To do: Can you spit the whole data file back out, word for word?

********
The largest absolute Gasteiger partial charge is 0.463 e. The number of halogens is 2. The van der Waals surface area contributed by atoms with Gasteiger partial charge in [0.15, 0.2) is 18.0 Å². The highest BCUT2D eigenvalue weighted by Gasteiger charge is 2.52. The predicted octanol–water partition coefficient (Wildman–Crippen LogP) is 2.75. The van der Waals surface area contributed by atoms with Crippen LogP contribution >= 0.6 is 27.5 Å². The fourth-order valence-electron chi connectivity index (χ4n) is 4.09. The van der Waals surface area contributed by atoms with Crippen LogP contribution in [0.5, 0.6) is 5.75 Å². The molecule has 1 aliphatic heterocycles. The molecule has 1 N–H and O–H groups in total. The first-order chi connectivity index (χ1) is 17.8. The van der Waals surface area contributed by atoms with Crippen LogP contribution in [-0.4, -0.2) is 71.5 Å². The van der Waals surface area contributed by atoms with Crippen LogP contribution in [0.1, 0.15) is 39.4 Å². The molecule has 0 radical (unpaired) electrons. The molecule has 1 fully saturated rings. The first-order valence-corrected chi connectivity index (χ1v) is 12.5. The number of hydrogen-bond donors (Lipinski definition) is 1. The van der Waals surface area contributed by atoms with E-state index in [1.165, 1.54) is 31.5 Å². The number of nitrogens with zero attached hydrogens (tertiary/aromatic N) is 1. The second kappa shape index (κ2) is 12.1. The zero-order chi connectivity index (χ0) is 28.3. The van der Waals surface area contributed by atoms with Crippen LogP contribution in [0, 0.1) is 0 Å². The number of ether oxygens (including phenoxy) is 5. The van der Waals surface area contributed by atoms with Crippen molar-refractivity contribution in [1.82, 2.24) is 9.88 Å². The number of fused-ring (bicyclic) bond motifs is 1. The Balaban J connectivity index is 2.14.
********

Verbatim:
The largest absolute Gasteiger partial charge is 0.463 e. The number of halogens is 2. The van der Waals surface area contributed by atoms with Gasteiger partial charge in [0.15, 0.2) is 18.0 Å². The highest BCUT2D eigenvalue weighted by Gasteiger charge is 2.52. The predicted octanol–water partition coefficient (Wildman–Crippen LogP) is 2.75. The van der Waals surface area contributed by atoms with Crippen LogP contribution >= 0.6 is 27.5 Å². The fourth-order valence-electron chi connectivity index (χ4n) is 4.09. The van der Waals surface area contributed by atoms with Crippen LogP contribution in [0.5, 0.6) is 5.75 Å². The molecule has 1 aliphatic heterocycles. The molecule has 1 N–H and O–H groups in total. The first-order chi connectivity index (χ1) is 17.8. The van der Waals surface area contributed by atoms with Crippen LogP contribution in [-0.4, -0.2) is 71.5 Å². The van der Waals surface area contributed by atoms with Crippen LogP contribution in [0.1, 0.15) is 39.4 Å². The molecule has 0 radical (unpaired) electrons. The molecule has 1 fully saturated rings. The first-order valence-corrected chi connectivity index (χ1v) is 12.5. The number of hydrogen-bond donors (Lipinski definition) is 1. The van der Waals surface area contributed by atoms with E-state index in [1.165, 1.54) is 31.5 Å². The number of nitrogens with zero attached hydrogens (tertiary/aromatic N) is 1. The second kappa shape index (κ2) is 12.1. The zero-order chi connectivity index (χ0) is 28.3. The van der Waals surface area contributed by atoms with Crippen LogP contribution in [0, 0.1) is 0 Å². The number of ether oxygens (including phenoxy) is 5. The van der Waals surface area contributed by atoms with Crippen molar-refractivity contribution in [1.82, 2.24) is 9.88 Å². The number of fused-ring (bicyclic) bond motifs is 1. The Balaban J connectivity index is 2.14.